R.H. Donnelley confirmed that two press releases regarding the background of chief executive officer David C. Swanson incorrectly described Swanson’s education.
The publisher of the yellow pages said Swanson did attend St. Cloud State University, from 1973 to 1976, but he did not earn a degree.
The company explained that the issue arose last week when it received an anonymous letter questioning Swanson’s educational background.
Donnelley added it has identified two press releases it had issued, one in 1999 and the other in 2002, which stated Swanson earned a degree from St. Cloud. In addition, the company discovered that a biographical paragraph of Swanson’s on its Web site prior to 2003 also included the same information.
The company stressed that this error has never appeared in any document filed with the Securities and Exchange Commission or the New York Stock Exchange.
“This is a regrettable situation for which I accept full responsibility,” Swanson said in a statement. “I will work closely with R. H. Donnelley’s Board and members of the management team to ensure that we have proper internal and external controls on information dissemination so that this inaccurate information does not appear again.”
The company said the Board of Directors has accepted Swanson’s statement and supports the company’s efforts to clarify the information.
Donnelley said it is also conducting a thorough search to identify and correct any other instances where this error may have occurred.
The company also said the Board of Directors has reviewed internal documents, including Swanson’s original employment application from 21 years ago, which accurately states that he attended but did not graduate from St. Cloud State University.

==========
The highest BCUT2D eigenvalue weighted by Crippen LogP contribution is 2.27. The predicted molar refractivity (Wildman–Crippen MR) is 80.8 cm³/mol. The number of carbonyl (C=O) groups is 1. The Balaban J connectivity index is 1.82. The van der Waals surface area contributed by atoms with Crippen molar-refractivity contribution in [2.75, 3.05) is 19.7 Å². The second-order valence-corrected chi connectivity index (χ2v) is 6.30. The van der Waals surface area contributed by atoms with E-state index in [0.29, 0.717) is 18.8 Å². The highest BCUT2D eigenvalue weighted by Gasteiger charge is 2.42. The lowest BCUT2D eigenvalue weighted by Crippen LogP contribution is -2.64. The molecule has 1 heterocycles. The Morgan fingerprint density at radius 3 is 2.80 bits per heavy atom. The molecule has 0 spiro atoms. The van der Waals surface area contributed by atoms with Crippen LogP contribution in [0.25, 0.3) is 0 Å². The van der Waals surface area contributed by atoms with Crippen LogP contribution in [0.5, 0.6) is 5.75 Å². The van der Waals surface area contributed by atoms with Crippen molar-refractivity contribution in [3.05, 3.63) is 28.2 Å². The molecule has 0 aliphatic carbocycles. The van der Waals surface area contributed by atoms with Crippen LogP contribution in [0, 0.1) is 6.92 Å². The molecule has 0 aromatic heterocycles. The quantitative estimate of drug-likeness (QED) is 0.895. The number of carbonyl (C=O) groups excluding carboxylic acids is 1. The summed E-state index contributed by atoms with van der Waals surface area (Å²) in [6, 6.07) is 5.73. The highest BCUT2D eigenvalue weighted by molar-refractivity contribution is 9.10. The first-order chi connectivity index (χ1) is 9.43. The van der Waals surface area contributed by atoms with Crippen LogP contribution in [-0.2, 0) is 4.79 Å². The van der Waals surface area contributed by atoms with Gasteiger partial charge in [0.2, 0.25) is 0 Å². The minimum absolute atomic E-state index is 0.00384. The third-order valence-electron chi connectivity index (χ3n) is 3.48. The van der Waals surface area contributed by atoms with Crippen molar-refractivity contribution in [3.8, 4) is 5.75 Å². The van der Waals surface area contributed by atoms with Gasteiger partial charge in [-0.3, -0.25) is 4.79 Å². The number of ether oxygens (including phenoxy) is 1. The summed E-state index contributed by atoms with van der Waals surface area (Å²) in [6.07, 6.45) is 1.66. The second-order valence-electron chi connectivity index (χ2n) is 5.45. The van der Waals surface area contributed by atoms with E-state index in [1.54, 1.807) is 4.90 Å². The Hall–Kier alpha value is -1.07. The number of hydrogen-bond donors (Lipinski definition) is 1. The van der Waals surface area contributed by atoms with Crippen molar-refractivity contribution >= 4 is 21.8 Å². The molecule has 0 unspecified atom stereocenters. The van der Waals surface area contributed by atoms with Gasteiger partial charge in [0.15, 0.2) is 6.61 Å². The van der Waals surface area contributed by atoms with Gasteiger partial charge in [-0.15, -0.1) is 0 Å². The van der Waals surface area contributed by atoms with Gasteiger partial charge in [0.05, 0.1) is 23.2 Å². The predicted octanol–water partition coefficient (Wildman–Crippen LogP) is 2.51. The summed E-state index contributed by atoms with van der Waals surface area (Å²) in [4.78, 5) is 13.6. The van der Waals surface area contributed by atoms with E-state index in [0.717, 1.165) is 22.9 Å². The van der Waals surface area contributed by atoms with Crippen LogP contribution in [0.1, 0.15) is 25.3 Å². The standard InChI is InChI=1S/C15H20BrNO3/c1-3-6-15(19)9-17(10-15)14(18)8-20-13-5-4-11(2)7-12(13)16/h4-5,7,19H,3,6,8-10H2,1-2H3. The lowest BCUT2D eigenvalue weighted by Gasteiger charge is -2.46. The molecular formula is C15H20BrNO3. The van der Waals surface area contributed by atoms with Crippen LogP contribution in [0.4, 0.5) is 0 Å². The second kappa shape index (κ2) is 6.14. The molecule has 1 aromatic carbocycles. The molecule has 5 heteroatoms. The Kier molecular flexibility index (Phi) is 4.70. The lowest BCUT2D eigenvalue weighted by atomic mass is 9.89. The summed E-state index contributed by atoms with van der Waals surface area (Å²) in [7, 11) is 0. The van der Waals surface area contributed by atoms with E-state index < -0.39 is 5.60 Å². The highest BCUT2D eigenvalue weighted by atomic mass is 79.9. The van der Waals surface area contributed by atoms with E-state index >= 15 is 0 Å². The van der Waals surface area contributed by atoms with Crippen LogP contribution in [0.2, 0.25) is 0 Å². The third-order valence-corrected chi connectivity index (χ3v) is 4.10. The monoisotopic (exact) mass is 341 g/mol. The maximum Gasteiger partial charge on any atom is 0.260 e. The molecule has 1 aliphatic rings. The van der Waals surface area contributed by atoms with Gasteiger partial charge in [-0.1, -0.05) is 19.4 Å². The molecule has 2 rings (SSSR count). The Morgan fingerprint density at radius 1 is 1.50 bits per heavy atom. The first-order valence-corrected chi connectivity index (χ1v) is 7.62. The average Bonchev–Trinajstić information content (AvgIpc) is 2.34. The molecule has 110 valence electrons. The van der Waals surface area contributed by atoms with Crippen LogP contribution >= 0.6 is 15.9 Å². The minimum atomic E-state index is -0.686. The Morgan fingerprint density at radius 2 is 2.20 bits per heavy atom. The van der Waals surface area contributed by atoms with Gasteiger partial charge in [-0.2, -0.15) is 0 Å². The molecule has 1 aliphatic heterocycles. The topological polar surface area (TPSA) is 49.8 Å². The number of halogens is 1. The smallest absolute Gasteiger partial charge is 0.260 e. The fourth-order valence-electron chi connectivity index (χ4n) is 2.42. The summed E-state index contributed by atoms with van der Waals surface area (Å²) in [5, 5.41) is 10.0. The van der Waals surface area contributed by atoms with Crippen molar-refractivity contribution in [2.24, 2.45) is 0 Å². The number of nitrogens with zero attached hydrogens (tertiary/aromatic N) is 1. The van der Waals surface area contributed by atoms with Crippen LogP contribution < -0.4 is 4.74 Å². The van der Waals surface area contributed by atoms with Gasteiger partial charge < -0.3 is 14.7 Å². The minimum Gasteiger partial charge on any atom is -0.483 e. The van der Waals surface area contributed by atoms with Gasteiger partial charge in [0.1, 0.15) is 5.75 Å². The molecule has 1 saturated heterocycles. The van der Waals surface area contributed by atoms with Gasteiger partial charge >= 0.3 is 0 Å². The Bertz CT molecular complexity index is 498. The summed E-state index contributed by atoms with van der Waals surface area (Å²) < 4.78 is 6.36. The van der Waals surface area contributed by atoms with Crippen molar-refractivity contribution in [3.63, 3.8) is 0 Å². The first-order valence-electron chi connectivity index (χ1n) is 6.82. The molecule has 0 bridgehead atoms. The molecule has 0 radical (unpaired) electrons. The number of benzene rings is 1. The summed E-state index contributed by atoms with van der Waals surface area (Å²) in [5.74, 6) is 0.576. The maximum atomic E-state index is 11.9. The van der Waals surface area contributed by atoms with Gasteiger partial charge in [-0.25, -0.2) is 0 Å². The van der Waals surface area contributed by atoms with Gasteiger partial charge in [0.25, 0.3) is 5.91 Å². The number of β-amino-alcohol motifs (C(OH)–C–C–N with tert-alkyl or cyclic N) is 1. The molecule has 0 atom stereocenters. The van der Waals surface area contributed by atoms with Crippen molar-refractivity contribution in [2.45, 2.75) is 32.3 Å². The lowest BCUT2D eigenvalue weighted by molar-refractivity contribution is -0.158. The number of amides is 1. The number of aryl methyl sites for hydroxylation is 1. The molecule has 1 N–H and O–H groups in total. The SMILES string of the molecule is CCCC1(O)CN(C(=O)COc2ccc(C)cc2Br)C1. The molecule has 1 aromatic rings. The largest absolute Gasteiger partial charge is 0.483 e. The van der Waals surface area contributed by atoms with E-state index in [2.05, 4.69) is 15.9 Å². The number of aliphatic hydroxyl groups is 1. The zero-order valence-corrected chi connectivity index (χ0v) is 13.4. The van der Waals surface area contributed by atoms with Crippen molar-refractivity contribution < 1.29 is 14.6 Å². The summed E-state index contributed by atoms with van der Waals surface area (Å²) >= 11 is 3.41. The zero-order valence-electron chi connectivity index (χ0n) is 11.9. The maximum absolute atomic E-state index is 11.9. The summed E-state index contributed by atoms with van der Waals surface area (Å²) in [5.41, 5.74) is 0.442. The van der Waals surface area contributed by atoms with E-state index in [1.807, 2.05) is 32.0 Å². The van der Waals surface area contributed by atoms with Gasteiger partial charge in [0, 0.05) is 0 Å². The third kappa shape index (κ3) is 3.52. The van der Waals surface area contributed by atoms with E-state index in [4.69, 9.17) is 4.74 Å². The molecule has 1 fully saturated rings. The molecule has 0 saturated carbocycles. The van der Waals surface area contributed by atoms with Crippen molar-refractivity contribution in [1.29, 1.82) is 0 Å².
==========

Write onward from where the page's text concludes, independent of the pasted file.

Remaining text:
The Swanson error evokes memories of prior cases when a top executive’s resume was subsequently found to be incorrect.
Back in February David Edmondson resigned as president and CEO and as a director of Radio Shack amid questions raised about the accuracy of his resume.
“Dave recognized that major distractions for the company could negatively impact its efforts to implement the company’s turnaround strategy,” said Executive Chairman Leonard Roberts in a statement at the time.
“One of the most important things we have as a corporation is integrity and trust and we know we have to restore that back to the public,” Roberts told the Associated Press at the time.
And, back in 2002, Kenneth Lonchar resigned as chief financial officer of Veritas Software Corp. after the company discovered that he had lied about getting an MBA from Stanford.